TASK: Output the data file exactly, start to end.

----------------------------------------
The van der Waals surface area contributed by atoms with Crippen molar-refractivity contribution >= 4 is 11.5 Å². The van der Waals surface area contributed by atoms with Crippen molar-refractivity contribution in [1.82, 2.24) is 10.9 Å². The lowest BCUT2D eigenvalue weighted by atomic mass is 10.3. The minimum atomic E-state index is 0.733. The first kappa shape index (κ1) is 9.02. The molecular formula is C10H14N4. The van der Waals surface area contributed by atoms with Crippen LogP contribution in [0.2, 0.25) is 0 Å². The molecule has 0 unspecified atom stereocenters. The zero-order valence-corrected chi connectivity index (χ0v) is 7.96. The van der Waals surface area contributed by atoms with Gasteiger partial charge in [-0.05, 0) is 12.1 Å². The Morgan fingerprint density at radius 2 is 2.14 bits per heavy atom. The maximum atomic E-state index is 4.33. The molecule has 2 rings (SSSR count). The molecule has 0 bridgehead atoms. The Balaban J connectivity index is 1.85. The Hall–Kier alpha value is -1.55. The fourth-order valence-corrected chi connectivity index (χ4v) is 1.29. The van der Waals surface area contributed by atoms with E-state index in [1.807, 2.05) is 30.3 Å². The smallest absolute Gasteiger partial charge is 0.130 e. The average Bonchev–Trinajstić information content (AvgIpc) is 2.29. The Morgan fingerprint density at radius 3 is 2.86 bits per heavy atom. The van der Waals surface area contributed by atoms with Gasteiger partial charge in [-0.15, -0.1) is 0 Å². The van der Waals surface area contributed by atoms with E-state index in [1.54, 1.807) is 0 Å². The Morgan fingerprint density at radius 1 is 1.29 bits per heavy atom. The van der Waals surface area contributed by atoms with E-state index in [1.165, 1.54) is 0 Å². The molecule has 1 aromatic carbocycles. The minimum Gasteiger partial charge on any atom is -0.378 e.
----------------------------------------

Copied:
The van der Waals surface area contributed by atoms with Crippen molar-refractivity contribution >= 4 is 11.5 Å². The van der Waals surface area contributed by atoms with Crippen molar-refractivity contribution in [1.82, 2.24) is 10.9 Å². The lowest BCUT2D eigenvalue weighted by atomic mass is 10.3. The minimum atomic E-state index is 0.733. The first kappa shape index (κ1) is 9.02. The molecular formula is C10H14N4. The van der Waals surface area contributed by atoms with Crippen LogP contribution in [0.2, 0.25) is 0 Å². The molecule has 0 unspecified atom stereocenters. The zero-order valence-corrected chi connectivity index (χ0v) is 7.96. The van der Waals surface area contributed by atoms with Gasteiger partial charge in [-0.05, 0) is 12.1 Å². The Morgan fingerprint density at radius 2 is 2.14 bits per heavy atom. The maximum atomic E-state index is 4.33. The molecule has 2 rings (SSSR count). The molecule has 0 bridgehead atoms. The Balaban J connectivity index is 1.85. The Hall–Kier alpha value is -1.55. The fourth-order valence-corrected chi connectivity index (χ4v) is 1.29. The van der Waals surface area contributed by atoms with E-state index in [1.807, 2.05) is 30.3 Å². The smallest absolute Gasteiger partial charge is 0.130 e. The average Bonchev–Trinajstić information content (AvgIpc) is 2.29. The Morgan fingerprint density at radius 3 is 2.86 bits per heavy atom. The van der Waals surface area contributed by atoms with Gasteiger partial charge in [-0.15, -0.1) is 0 Å². The van der Waals surface area contributed by atoms with E-state index in [1.54, 1.807) is 0 Å². The Morgan fingerprint density at radius 1 is 1.29 bits per heavy atom. The van der Waals surface area contributed by atoms with E-state index in [1.165, 1.54) is 0 Å². The molecule has 1 aromatic carbocycles. The minimum Gasteiger partial charge on any atom is -0.378 e.